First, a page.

The tragic case in Toulouse, southwestern France, is the latest in a series of high-profile crimes which have placed the issue of repeat offenders at the top of President François Hollande's security agenda.
Public prosecutor Michel Valet said the suspect in the Toulouse shooting, identified as Thierry C., had apparently killed his victim by firing a rifle shot through the door of the flat's bathroom, in which the girl's mother had fled with her three children after being attacked.
The bullet struck the three-year-old in the forehead. Alerted by neighbours, police intercepted the suspect leaving the flat with a bag containing an automatic pistol and a rifle.
"From what we have been able to establish, it seems his rage was triggered by a row about the cleaning of the flat," the prosecutor said Thierry C., whose two previous convictions included one for violent robbery, claimed the gun had gone off accidentally.
Hollande admitted last week that France's judicial system had to improve its handling of convicts with the potential to offend again.
"How can it be that a criminal who has served time in prison but evidently still represents a danger to society cannot be subject to surveillance or some form of control?" Hollande asked last week in a speech honouring two slain policewomen.
The officers were shot dead in June by Abdallah Boumezar, a serial offender who had only just been given a six-month suspended sentence for a violent attack on his own mother.
The issue of repeat offenders was also highlighted by this month's arrest of Sebastian Dutheil on charges of raping two 11-year-old girls and sexually assaulting three other minors on campsites in the Ardeche region of central France.
Dutheil, 32, had been convicted in 2000 of a serious sexual assault on a 15-year-old girl. As a result he was on a national DNA data base of criminals but had not been subject to any monitoring.
Following his arrest this month, his first victim came forward to express her fury.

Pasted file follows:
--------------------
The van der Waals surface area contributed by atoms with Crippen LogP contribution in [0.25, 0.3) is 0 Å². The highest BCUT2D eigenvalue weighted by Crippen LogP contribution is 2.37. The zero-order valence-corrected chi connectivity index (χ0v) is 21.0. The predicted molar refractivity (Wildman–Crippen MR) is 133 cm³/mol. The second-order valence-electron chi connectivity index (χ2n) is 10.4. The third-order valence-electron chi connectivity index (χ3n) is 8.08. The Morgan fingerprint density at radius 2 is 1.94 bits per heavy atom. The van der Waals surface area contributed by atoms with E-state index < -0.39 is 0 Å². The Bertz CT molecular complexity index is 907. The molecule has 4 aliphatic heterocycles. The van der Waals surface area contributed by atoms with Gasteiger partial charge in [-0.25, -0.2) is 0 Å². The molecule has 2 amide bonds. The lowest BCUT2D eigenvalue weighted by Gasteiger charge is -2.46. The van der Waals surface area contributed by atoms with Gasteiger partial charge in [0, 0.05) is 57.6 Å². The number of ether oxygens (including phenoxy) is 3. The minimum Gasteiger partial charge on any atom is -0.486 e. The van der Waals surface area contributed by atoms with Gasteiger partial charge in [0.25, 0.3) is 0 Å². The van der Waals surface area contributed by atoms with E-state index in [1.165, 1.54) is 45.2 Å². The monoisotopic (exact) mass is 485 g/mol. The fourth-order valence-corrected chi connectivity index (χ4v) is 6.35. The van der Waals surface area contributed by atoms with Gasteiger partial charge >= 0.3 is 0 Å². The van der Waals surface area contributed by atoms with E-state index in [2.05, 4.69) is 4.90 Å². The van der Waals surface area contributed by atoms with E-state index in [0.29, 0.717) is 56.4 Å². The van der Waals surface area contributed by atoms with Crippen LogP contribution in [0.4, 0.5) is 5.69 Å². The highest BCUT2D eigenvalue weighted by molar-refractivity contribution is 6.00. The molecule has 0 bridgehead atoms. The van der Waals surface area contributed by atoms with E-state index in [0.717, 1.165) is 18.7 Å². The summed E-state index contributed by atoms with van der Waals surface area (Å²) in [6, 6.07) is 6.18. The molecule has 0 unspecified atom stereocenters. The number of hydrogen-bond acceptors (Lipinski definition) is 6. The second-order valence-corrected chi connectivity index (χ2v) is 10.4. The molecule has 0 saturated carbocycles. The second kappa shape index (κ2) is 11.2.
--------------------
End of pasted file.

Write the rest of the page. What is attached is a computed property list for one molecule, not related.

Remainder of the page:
"The whole point of me going to the police back then was to ensure he couldn't do the same thing to someone else," Estelle told BFM TV. "Now he's done it again, I'm really, really angry."
What, if anything, the government can do to avoid a repeat of this kind of situation is however far from clear.
With France's prisons already overflowing, Justice Minister Christiane Taubira has made it clear she does not regard tougher sentencing as an option on either practical or philosophical grounds.
Taubira is due to present proposals on the new administration's penal policy to her cabinet colleagues next week, but all the signs are that any significant reforms will be put off until a cross-party consultative committee completes its work on the subject, which will not be until the end of the year
Asked what was being done to implement Hollande's pledge, a spokesman for Taubira replied: "An analysis is under way as to how the president's proposals can be elaborated whilst respecting constitutional imperatives."
The Socialists' right-wing predecessors introduced legislation in 2008 which made it possible for violent criminals who have served 15 years or more to be detained in custody at the end of their sentences if they are considered to still represent a threat to society.
The legislation was watered down when France's constitutional committee ruled it could not apply to individuals convicted prior to the act being adopted.